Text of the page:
When people say "perfect people," I think of flawless skin, shiny hair, great bodies, and striking eyes. In this day, if you ask a hundred people if they would like to be "perfect," I'll bet at least 80% would say "yes." This is partly seen in the numbers of people having cosmetic surgery, liposuction, and botox. Patients can ask to have Jennifer Aniston's nose, Anjelina Jolie's lips, and Jennifer Lopez's bottom. The familiarity the consumer has with these well-known people makes them more likely to imitate their favorite star. The captivation with attaining perfection can also be seen in the fascination with programs such as "Dr. 90210," "America's Next Top Model," and "Extreme Makeover." The ad I chose to talk about is a Loreal advertisement for lip gloss using actress Scarlett Johansson as the model. All the colors of the ad are coordinated to complement the appearance of this very light-skinned, light-haired woman. The ad agencies deliberately use images of famous people whom many consider to be "perfect people" to sell their product. In fact, the message of this ad is "You can be as beautiful and fashionable as Scarlett Johansson if you just use our lip gloss."
When I found this ad in Entertainment Weekly, I thought to myself, "What a great ad." There is an attractive, well-known woman who is selling a well-known brand of make-up. The first thing that grabs your attention in the photo is Scarlett's plump, pink lips. Right below this image is the wording "infallible 6 hour lip gloss." From there, your eyes are drawn to the image of 4 packages of different colored lip gloss (although all colors are in the same hue as Scarlett's lips). The ad also says "In 16 infallible shades," letting you know that in case you're not "pink," there is probably another shade made just for you. The ad also promises that the beauty can be achieved in one easy step and can be relied upon to last six hours. Scarlett's image shows perfect, unblemished skin, beautiful, expressive eyes and sleek, blond hair with no roots showing. Perfection. Although the picture shows Scarlett's hand under her chin, you don't reall notice it at first because the hand and fingernails are colorless so they don't detract from the plump lips. In addition to the use of color and beauty, the ad also has Scarlett's gaze directed at the viewer/reader as if to engage the viewer and establish a personal connection. "You, too, can be as beautiful as me."
Loreal isn't, of course, the only company using beautiful, popular actresses to sell their make-up. Another ad in the same magazine markets HIP (High Intensity Pigments) lip gloss, using Milla Jojovich in the ad. The similarities between these two ads are striking. Each uses a beautiful, popular actress as the focus of the ad. Each is marketing lip gloss and splashes the colors across the body of the ads. Each actress/model has conspicuous, glossy lips, perfect skin and hair, and each has placed a colorless hand near their face. The HIP ad uses different colors and hues which may appeal to a darker haired consumer or someone who can identify more closely with this dark haired actress. In the end, however, the focus of the ad is beauty and perfection with a suggestion that the lip gloss can make you as beautiful and perfect as these actresses/models.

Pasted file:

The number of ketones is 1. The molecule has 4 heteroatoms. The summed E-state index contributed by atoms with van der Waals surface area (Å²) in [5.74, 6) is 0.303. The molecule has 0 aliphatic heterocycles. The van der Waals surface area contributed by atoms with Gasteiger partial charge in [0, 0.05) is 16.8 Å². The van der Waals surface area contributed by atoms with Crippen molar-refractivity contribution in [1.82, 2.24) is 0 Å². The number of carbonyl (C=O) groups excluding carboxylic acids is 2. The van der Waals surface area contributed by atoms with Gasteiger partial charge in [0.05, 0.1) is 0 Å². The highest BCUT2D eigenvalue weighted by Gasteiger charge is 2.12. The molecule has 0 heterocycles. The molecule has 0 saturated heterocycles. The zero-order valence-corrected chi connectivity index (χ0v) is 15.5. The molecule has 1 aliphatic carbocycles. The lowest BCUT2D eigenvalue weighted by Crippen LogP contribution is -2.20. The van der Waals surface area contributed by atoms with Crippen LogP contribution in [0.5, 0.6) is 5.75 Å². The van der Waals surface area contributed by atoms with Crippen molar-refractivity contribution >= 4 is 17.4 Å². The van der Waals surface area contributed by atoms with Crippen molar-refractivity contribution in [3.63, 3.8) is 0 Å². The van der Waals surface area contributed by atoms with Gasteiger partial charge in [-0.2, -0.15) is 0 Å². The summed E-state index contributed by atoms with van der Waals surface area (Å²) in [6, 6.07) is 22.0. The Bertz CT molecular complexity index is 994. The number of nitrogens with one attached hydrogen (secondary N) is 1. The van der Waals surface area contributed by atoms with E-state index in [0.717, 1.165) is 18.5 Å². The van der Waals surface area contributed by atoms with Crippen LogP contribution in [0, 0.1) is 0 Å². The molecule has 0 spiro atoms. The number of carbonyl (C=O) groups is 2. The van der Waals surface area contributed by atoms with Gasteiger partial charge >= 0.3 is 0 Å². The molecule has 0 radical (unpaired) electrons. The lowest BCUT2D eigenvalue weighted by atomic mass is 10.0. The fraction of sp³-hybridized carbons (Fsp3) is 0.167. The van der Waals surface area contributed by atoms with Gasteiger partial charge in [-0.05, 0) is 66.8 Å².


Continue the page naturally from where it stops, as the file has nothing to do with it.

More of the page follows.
In the 21st century, people's perception of perfection has been relegated to the image of flawless skin, beautiful hair, and large, expressive eyes. At the same time, our society is getting mixed messages of perfection. A good example is on the "Tyra Show" where model Tyra Banks tries really hard to convince her audience that it's okay to be "normal" by parading out, what she describes as usual, normal, everyday women. The only problem is that, aside from not being size 0, they share little with the "normal" women watching the show, waiting to be convinced that they are beautiful. These women are a little curvier than the stick thin models in the magazine ads however they are still very beautiful and sport perfect hair and make-up; there is never anyone who looks like your neighbor or co-worker. Young girls are also preached to about body image and about the importance of being a healthy weight and yet strong, professional female athletes are rarely held up as role models. Instead, the magazines are littered with pictures of anorexic looking Kate Moss, Nicole Ritchie and Paris Hilton. Advertising executives are simply reflecting what our society has decided is important. Condoleezza Rice, although powerful and intelligent, isn't regarded as beautiful or perfect. So, her image isn't used to sell beauty. Beautiful movie stars, however, are people we admire and wish we could be like. It is their image that many people want to copy and aspire to. The Loreal and HIP ads do just that. They tantalize us with the suggestion that we can also be "perfect."
TA: K. Brandt